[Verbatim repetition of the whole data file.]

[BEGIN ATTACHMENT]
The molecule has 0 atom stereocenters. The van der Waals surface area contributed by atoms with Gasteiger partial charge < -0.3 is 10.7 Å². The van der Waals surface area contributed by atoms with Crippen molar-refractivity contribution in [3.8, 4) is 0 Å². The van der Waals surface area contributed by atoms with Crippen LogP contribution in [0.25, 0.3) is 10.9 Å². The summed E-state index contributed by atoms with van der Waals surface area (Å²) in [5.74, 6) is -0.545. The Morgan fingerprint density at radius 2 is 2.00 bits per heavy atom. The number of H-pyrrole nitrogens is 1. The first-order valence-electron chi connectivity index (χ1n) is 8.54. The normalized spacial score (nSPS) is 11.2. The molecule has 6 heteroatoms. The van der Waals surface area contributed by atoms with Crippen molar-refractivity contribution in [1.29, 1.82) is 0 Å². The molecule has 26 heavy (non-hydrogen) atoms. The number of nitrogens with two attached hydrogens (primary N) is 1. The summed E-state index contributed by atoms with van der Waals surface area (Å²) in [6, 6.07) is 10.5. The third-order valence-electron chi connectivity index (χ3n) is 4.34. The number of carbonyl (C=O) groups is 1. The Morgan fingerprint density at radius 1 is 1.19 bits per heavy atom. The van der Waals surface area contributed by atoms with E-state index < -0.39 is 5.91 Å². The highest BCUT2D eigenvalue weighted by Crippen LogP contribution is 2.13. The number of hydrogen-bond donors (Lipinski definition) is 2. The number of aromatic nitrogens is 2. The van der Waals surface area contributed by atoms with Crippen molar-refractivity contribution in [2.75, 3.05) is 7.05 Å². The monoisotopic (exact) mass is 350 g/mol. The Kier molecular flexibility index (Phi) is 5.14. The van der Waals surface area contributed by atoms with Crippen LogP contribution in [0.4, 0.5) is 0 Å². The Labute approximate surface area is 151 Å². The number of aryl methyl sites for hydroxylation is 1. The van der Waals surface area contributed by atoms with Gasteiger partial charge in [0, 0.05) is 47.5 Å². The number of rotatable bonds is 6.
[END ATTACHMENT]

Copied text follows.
The molecule has 0 atom stereocenters. The van der Waals surface area contributed by atoms with Gasteiger partial charge < -0.3 is 10.7 Å². The van der Waals surface area contributed by atoms with Crippen molar-refractivity contribution in [3.8, 4) is 0 Å². The van der Waals surface area contributed by atoms with Crippen LogP contribution in [0.25, 0.3) is 10.9 Å². The summed E-state index contributed by atoms with van der Waals surface area (Å²) in [5.74, 6) is -0.545. The Morgan fingerprint density at radius 2 is 2.00 bits per heavy atom. The number of H-pyrrole nitrogens is 1. The first-order valence-electron chi connectivity index (χ1n) is 8.54. The normalized spacial score (nSPS) is 11.2. The molecule has 6 heteroatoms. The van der Waals surface area contributed by atoms with Crippen molar-refractivity contribution in [1.29, 1.82) is 0 Å². The molecule has 26 heavy (non-hydrogen) atoms. The number of nitrogens with two attached hydrogens (primary N) is 1. The summed E-state index contributed by atoms with van der Waals surface area (Å²) in [6, 6.07) is 10.5. The third-order valence-electron chi connectivity index (χ3n) is 4.34. The number of carbonyl (C=O) groups is 1. The Morgan fingerprint density at radius 1 is 1.19 bits per heavy atom. The van der Waals surface area contributed by atoms with E-state index < -0.39 is 5.91 Å². The highest BCUT2D eigenvalue weighted by Crippen LogP contribution is 2.13. The number of hydrogen-bond donors (Lipinski definition) is 2. The number of aromatic nitrogens is 2. The van der Waals surface area contributed by atoms with Crippen molar-refractivity contribution in [2.75, 3.05) is 7.05 Å². The monoisotopic (exact) mass is 350 g/mol. The Kier molecular flexibility index (Phi) is 5.14. The van der Waals surface area contributed by atoms with Crippen LogP contribution in [0.4, 0.5) is 0 Å². The Labute approximate surface area is 151 Å². The number of aryl methyl sites for hydroxylation is 1. The van der Waals surface area contributed by atoms with Gasteiger partial charge in [0, 0.05) is 47.5 Å². The number of rotatable bonds is 6.